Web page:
Vinfast announced plans to open an EV manufacturing plant in North Carolina.
Package for Hertz! Rental company scores 65,000 EVs from Polestar
Hertz has announced it’s going to purchase 65,000 Polestar EVs over the next five years, Reuters reports. A move by the rental car firm to increase its selection of zero-emission models around the globe. The company also announced in October an order of 100,000 Teslas.
According to Hertz, the Polestar EVs will be available to customers at the beginning of spring in Europe, and later in 2022 for North America and Australia.
Australia’s EV problem might leave them behind in the dust
It looks like EVs are becoming a hot commodity down under. Writing for The Guardian, Jordyn Beazley speaks to industry leaders about the increasing demand in Australia for EVs, and how it's now outstripping supply. A lack of incentives in Australia has led to automakers selling EVs in countries with CO2 emission efficiency standards, or where there are schemes in place to support EV manufactures and encourage customers.
While the Australian government does have a $2.1 billion funded future fuels and vehicles strategy, it does not seem to be enough to motivate manufactures to focus on Australia. Wait times for Tesla models currently stand at six to nine months, and Australia usually receives EV models at a much later date than other countries. Automaker Škoda announced that its electric SUV Enyaq would be available in Australia in 2023, three years after it was released in the UK. With further delays created by the pandemic and gas prices soaring, Australians face being left behind as the world goes electric.
Electric vehicles could save lives, study reports
According to a new report by the American Lung Association, a quick transition to EVs in the U.S. could save over 100,000 lives.
A further $1.2 trillion could also be saved in healthcare costs over the following three decades, the Guardian reports. The ALA also predicts there would be 2.8 million fewer asthma attacks and avoid 13.4 million sick days by 2050.
The calculations were based off a scenario of 100% EV car sales and the complete shift from fossil fuels to other energy sources such as solar, wind, hydroelectric and nuclear by 2035. Despite the promising results of the report, it’s an unlikely scenario. The divide in American politics, as well as the lack of urgency to promote climate policies among some American leaders, is seeing climate change reforms pushed back.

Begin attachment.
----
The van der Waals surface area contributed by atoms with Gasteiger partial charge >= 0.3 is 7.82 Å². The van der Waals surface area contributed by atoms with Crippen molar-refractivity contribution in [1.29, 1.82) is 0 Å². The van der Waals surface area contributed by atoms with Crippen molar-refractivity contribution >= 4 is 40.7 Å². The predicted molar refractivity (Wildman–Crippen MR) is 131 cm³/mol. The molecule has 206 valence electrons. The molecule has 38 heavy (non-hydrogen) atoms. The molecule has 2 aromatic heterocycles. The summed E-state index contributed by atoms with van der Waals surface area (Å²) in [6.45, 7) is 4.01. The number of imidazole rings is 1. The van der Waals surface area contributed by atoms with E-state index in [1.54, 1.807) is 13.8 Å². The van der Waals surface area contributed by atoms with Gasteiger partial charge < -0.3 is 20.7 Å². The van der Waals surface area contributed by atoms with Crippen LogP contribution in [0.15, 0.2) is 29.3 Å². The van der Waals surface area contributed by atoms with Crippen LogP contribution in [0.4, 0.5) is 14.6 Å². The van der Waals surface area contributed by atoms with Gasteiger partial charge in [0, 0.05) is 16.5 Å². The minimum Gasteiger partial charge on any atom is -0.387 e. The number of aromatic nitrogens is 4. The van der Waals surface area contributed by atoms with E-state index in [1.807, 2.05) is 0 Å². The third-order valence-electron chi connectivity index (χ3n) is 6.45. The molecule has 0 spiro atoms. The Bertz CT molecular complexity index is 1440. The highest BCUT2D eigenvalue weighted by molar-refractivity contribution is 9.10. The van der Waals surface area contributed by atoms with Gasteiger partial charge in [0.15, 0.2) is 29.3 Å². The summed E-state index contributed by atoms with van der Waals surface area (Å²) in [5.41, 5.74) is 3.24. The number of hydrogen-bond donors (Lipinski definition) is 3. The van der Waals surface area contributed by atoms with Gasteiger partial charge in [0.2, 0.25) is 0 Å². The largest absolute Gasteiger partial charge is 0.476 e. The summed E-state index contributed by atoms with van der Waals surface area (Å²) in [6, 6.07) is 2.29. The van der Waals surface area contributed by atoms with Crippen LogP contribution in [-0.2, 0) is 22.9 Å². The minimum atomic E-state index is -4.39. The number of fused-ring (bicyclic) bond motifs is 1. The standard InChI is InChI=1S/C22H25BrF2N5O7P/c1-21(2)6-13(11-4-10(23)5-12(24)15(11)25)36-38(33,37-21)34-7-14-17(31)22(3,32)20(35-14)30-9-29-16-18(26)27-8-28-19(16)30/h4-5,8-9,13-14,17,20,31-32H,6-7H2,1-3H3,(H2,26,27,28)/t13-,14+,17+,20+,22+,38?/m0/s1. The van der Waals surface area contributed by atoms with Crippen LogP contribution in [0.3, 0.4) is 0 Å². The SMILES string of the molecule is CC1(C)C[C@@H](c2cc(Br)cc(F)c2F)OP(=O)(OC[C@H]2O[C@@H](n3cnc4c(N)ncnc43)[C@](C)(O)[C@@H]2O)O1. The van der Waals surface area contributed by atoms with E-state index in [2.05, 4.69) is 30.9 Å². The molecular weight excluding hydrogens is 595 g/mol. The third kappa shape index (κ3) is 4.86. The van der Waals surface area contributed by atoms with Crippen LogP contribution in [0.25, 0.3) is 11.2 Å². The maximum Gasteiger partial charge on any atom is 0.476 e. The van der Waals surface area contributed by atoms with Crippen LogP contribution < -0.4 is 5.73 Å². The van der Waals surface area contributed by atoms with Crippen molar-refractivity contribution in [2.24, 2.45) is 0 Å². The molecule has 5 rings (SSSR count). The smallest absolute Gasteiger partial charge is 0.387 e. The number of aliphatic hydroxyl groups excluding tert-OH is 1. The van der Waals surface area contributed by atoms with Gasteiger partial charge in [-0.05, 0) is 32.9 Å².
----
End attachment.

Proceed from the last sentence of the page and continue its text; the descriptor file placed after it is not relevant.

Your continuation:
GM and Honda team up to create wallet friendly EVs
GM and Honda Motors have announced that they will work together to develop a line of affordable EVs, CNBC reports. Using GM’s Ultium battery technology, the collaboration is hoping to see millions of cheaper EVs created including popular compact crossover vehicles.
Vehicles in the affordable range are expected to cost below $30,000 and will be available to buy in 2027. Both companies are also working on next-generation battery tech, which should see batteries get cheaper, lighter, have a higher range and greater energy density. This collaboration marks yet another joint effort by the two companies, with Honda having previously invested $750 million in Cruise, GM’s autonomous vehicle unit. However, Honda still plans on creating its own EV technology.
EV fever hits the UK
The numbers are in! Britons have seen the light (or should that be electrical glow?)! They purchased more EVs in March 2022 than in all of 2019.
According to the Guardian, there were 39,315 new battery vehicle registrations in the UK in March – and only 37,850 UK EV sales in 2019. These figures are in part due to soaring petrol prices, which has prompted the lowest amount of gas and diesel car sales in 24 years.
But the waters aren’t entirely calm for the growing EV sector: chip shortages and production delays are proving tricky to manage in light of the surge in demand.